Results tagged ‘ may 14 ’
Earle Combs was born on May 14, 1899, in Pebworth, KY. Nicknamed the “”Kentucky Colonel”” he was the first great Yankee center fielder. When he left his parents’ farm at the age of seventeen, his career goal was to become a school teacher. He attended what is now Eastern Kentucky University to pursue a teaching degree. He got involved in a baseball game between the students and the faculty of the college. The guy pitching for the teachers that day had some big league experience and was impressed enough by Combs’ ability that he urged him to try out for the school’s baseball team. He did and quickly became an elite player on that team. Soon he was playing semi pro and minor league ball.
In 1924, he signed a contract to play for the Kentucky Colonels of the American Association. The team’s manager was future Yankee skipper, Joe McCarthy, who converted Combs from a shortstop to a center fielder. After two outstanding seasons with the Colonels, the Yankees outbid a slew of other big league teams and purchased his contract for $50,000. He than began his twelve-season career in Pinstripes in 1924.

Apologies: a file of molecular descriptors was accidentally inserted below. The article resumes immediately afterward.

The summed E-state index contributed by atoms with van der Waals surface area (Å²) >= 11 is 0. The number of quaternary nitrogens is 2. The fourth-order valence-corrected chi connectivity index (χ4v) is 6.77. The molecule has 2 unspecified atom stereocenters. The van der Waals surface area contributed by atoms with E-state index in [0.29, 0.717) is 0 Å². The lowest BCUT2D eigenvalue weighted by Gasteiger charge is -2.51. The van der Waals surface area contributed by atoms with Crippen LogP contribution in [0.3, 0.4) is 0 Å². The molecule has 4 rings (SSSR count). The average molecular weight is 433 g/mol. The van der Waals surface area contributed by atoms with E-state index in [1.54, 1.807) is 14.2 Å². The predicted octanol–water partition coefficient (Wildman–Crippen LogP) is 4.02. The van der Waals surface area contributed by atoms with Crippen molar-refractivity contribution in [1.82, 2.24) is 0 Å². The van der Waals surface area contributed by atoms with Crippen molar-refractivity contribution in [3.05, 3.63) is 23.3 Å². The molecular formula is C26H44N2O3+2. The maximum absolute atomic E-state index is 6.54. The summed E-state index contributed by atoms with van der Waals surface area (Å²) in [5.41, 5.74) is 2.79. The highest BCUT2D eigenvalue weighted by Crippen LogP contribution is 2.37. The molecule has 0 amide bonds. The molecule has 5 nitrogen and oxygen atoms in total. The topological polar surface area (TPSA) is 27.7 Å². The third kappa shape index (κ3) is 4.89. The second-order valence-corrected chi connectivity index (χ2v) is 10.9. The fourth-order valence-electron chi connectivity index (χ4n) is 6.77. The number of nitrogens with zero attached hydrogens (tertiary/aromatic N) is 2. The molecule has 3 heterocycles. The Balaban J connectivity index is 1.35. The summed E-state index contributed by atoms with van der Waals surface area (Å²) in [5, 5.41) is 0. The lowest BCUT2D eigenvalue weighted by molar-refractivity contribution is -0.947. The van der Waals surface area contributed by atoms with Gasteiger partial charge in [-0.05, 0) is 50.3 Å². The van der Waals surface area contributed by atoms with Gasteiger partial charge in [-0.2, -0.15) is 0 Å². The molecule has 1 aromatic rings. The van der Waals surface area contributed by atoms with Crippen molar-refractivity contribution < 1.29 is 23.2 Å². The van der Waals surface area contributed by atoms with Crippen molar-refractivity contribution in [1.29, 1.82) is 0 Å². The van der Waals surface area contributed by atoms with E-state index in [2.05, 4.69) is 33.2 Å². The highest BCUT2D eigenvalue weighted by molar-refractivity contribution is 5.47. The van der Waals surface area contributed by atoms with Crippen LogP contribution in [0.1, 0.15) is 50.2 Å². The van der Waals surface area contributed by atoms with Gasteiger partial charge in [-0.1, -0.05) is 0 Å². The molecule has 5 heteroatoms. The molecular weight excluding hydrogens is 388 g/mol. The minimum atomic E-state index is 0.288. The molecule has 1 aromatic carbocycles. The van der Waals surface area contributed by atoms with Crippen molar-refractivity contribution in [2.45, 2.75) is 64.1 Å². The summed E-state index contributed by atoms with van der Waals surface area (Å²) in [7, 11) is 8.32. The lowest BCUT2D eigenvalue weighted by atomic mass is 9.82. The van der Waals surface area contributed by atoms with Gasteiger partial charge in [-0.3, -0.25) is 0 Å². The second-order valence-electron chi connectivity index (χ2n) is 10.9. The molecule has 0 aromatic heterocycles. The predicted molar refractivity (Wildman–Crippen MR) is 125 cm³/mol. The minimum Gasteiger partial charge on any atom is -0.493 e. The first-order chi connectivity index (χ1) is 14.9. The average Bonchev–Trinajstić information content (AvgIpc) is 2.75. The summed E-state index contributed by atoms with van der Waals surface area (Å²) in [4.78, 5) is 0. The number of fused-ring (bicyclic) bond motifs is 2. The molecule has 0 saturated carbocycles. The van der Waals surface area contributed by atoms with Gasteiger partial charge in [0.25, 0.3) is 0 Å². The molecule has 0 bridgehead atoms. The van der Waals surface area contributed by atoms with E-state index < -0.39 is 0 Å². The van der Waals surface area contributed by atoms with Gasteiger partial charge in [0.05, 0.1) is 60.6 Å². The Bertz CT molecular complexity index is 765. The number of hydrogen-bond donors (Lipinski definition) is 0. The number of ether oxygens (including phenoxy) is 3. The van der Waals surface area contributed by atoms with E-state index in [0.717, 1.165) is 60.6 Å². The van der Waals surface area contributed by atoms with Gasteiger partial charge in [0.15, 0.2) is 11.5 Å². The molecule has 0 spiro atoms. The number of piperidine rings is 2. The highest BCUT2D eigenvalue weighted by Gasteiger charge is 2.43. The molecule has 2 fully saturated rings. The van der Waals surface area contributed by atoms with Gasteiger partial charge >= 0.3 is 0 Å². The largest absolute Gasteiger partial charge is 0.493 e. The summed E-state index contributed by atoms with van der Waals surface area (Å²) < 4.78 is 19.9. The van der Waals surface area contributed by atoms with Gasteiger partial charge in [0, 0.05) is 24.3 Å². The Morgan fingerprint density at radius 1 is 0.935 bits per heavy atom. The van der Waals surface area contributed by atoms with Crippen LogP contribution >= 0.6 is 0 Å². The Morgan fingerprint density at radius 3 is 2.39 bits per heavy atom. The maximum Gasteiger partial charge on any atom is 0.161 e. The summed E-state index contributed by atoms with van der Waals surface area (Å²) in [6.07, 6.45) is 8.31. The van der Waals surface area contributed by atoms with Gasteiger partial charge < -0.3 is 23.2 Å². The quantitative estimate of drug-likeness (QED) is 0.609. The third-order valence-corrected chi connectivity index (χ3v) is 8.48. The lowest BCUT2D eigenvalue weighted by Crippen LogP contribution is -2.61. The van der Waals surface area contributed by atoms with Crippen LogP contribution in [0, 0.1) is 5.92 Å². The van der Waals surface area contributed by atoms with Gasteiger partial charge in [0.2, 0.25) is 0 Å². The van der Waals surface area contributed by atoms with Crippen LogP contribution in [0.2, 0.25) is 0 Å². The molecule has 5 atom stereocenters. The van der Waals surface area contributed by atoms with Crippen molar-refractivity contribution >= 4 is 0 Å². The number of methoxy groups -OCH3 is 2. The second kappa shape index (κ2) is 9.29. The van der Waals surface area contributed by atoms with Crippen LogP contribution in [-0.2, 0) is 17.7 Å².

He batted .325, lifetime. That mark places Combs third on the list of highest Yankee lifetime batting averages with a minimum of 1,500 plate appearances. Combs scored at least 113 runs for eight straight seasons hitting in front of Ruth and Gehrig. During the 1934 season, he ran into an outfield wall in Sportsmen’s Park in St Louis, chasing a fly ball at top speed. He broke his skull and almost died from the resulting injuries. He attempted a comeback in 1935 but after crashing into another wall, he called it quits for good. Combs was enshrined in the Hall of Fame in 1970.
|162 Game Avg.||162||725||640||132||208||34||17||6||70||11||75||31||.325||.397||.462||.859|